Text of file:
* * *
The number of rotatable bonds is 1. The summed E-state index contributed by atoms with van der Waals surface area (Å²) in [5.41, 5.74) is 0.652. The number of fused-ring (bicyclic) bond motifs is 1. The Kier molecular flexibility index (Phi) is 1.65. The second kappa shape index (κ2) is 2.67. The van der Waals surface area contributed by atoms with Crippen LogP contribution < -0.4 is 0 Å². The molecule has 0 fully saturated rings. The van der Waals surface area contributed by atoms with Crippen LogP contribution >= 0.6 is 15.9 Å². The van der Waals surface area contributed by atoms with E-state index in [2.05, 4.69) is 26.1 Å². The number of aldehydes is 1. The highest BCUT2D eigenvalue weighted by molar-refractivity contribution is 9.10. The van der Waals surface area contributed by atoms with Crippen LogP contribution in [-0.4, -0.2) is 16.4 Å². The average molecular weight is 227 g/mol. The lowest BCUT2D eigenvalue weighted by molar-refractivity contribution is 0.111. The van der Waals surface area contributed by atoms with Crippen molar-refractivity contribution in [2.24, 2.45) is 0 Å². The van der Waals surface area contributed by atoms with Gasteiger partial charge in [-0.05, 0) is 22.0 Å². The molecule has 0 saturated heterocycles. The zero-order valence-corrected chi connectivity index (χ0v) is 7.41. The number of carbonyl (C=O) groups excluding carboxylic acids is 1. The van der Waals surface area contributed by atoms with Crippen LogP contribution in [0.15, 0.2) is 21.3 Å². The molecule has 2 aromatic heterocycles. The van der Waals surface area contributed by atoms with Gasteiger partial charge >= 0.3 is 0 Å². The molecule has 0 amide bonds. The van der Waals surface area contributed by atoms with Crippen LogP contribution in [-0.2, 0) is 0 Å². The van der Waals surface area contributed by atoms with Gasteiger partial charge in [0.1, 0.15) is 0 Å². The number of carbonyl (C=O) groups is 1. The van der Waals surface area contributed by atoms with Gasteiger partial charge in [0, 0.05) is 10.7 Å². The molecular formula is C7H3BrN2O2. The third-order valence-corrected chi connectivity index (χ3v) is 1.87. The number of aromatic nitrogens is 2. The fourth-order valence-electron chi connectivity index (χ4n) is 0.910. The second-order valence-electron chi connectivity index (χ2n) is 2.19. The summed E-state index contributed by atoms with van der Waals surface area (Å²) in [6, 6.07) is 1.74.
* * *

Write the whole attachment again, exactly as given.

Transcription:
The number of rotatable bonds is 1. The summed E-state index contributed by atoms with van der Waals surface area (Å²) in [5.41, 5.74) is 0.652. The number of fused-ring (bicyclic) bond motifs is 1. The Kier molecular flexibility index (Phi) is 1.65. The second kappa shape index (κ2) is 2.67. The van der Waals surface area contributed by atoms with Crippen LogP contribution < -0.4 is 0 Å². The molecule has 0 fully saturated rings. The van der Waals surface area contributed by atoms with Crippen LogP contribution >= 0.6 is 15.9 Å². The van der Waals surface area contributed by atoms with E-state index in [2.05, 4.69) is 26.1 Å². The number of aldehydes is 1. The highest BCUT2D eigenvalue weighted by molar-refractivity contribution is 9.10. The van der Waals surface area contributed by atoms with Crippen LogP contribution in [-0.4, -0.2) is 16.4 Å². The average molecular weight is 227 g/mol. The lowest BCUT2D eigenvalue weighted by molar-refractivity contribution is 0.111. The van der Waals surface area contributed by atoms with Crippen molar-refractivity contribution in [2.24, 2.45) is 0 Å². The van der Waals surface area contributed by atoms with Gasteiger partial charge in [-0.05, 0) is 22.0 Å². The molecule has 0 saturated heterocycles. The zero-order valence-corrected chi connectivity index (χ0v) is 7.41. The number of carbonyl (C=O) groups excluding carboxylic acids is 1. The van der Waals surface area contributed by atoms with Crippen LogP contribution in [0.15, 0.2) is 21.3 Å². The molecule has 2 aromatic heterocycles. The van der Waals surface area contributed by atoms with Gasteiger partial charge >= 0.3 is 0 Å². The molecule has 0 amide bonds. The van der Waals surface area contributed by atoms with Crippen LogP contribution in [-0.2, 0) is 0 Å². The van der Waals surface area contributed by atoms with Gasteiger partial charge in [0.1, 0.15) is 0 Å². The number of carbonyl (C=O) groups is 1. The van der Waals surface area contributed by atoms with Gasteiger partial charge in [0, 0.05) is 10.7 Å². The molecular formula is C7H3BrN2O2. The third-order valence-corrected chi connectivity index (χ3v) is 1.87. The number of aromatic nitrogens is 2. The fourth-order valence-electron chi connectivity index (χ4n) is 0.910. The second-order valence-electron chi connectivity index (χ2n) is 2.19. The summed E-state index contributed by atoms with van der Waals surface area (Å²) in [6, 6.07) is 1.74.